Op-Ed

SB 168 is anti-business, anti-immigrant and threatens the safety of all Floridians

Two farmworkers carry produce out of a field in Homestead, Florida.
Two farmworkers carry produce out of a field in Homestead, Florida. Getty Images

Fifty-five years ago, I took a chance and moved from the Northeast to the beautiful state I still call home. I immediately fell in love with Florida, a place where the sun shined more and the tomatoes grew better. But what I loved most was that it was not only a destination for tourists, or for those who were done with working. It’s where many go to chase their own American Dream.

Florida is for those who carry with them a kind heart and a willingness to work. It has also been a welcoming location for those fleeing violence and poverty, looking for a safer and more opportune life for their family. Lately, though, state lawmakers have lost sight of the beacon of hope Florida has been for generations. They continuously introduce xenophobic policies that would rip apart the fabric of our communities.

The latest attempt is Sen. Joe Gruters’ Senate Bill 168. We must do everything we can to stop it.

SB 168 is an anti-sanctuary-state bill forcing local officials to cooperate with Immigration and Customs Enforcement (ICE) officials in removing immigrants at massive levels not required by law. It would send our neighbors packing at volumes we have never seen before. This bill punishes those who fled violence and poverty by sending them back into harm’s way. It also places a burden on local law enforcement by adding onto their already burdensome responsibilities.

The agriculture industry I work in will be devastated. Florida accounts for 56 percent of U.S. citrus production and ranks second in value of vegetable production. We did not get to where we are alone. Much of our success is a result of the entrepreneurship, optimism and innovative spirit of hardworking immigrants. Policies like SB 168 will drive away agriculture’s labor force and leave Florida farmers without options.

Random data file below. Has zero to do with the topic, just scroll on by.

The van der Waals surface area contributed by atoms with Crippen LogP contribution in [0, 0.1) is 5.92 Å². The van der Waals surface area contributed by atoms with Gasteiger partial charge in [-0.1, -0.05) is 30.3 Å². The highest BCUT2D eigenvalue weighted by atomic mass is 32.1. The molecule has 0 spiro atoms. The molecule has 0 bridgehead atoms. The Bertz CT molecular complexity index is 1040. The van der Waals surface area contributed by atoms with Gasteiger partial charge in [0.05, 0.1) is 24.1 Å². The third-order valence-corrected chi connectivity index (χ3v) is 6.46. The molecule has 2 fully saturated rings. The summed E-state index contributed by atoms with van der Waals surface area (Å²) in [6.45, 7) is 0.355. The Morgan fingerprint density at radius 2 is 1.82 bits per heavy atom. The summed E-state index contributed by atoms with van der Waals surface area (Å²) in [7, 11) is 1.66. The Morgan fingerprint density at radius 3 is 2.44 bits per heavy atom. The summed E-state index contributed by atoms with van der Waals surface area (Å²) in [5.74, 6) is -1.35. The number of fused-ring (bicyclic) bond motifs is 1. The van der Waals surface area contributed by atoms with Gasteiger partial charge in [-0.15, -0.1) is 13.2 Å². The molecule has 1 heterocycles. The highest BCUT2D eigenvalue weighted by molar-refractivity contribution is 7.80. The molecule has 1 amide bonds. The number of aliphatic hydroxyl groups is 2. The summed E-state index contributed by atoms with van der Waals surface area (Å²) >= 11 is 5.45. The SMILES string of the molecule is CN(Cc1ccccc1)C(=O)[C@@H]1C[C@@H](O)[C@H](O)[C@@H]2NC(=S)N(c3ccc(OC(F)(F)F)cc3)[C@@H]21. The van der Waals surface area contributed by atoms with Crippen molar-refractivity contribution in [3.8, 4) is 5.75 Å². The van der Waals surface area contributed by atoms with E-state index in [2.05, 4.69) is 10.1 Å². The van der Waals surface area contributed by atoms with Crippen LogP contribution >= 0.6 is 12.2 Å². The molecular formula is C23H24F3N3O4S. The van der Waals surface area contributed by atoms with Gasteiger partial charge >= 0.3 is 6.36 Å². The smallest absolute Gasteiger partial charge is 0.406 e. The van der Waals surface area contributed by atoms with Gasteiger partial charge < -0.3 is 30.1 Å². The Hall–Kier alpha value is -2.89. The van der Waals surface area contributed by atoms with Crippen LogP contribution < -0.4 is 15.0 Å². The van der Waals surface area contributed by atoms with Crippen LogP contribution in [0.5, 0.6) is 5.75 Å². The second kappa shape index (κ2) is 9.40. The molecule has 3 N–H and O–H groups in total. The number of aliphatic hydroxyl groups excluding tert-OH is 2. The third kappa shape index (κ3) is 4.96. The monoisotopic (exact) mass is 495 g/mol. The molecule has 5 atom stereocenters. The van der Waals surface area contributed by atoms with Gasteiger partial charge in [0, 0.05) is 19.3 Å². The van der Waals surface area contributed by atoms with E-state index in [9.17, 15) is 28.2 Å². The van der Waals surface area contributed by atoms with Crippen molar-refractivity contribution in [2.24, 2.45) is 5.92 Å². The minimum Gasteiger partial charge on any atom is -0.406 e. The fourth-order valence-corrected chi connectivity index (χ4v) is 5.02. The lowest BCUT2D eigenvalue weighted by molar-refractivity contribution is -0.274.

Claiming all undocumented immigrants are criminals highlights either a personal prejudice or misunderstanding of immigration law. It is also misleading. One in five Florida residents is an immigrant, 20 percent of whom are undocumented. Their presence in the United States is not a violation of federal criminal law. Research also shows undocumented immigrants are less of a threat than native-born citizens. This bill will erode the trust between local law enforcement and immigrant communities. Furthermore, it can discourage immigrants from reporting crimes in fear of deportation. This legislation is a misguided idea that distracts us from the real issues currently facing our state.

Just recently we were exposed to the horrendous human trafficking violations plaguing our state. SB 168 plays right into traffickers’ hands. They use the fear of deportation to manipulate their victims. They ensure their victims are afraid to talk to the police, or even go to the hospital. If they were to contact anyone of authority, they fear that they and everyone they care about will be deported. This bill, no matter how nuanced the final product may be, gives traffickers another tool to terrorize and enslave their victims.

This legislation is a direct threat to Florida’s warm and welcoming reputation and will deliver negative consequences for years to come. It will ruin our ability to welcome tourists and recruit new workers. It will compromise the Florida we know and love.

Our lawmakers must reject this anti-immigrant bill. The future of our state depends on it.

Paul DiMare is president and CEO of DiMare Fresh. He is co-chair of IMPAC/ABIC.

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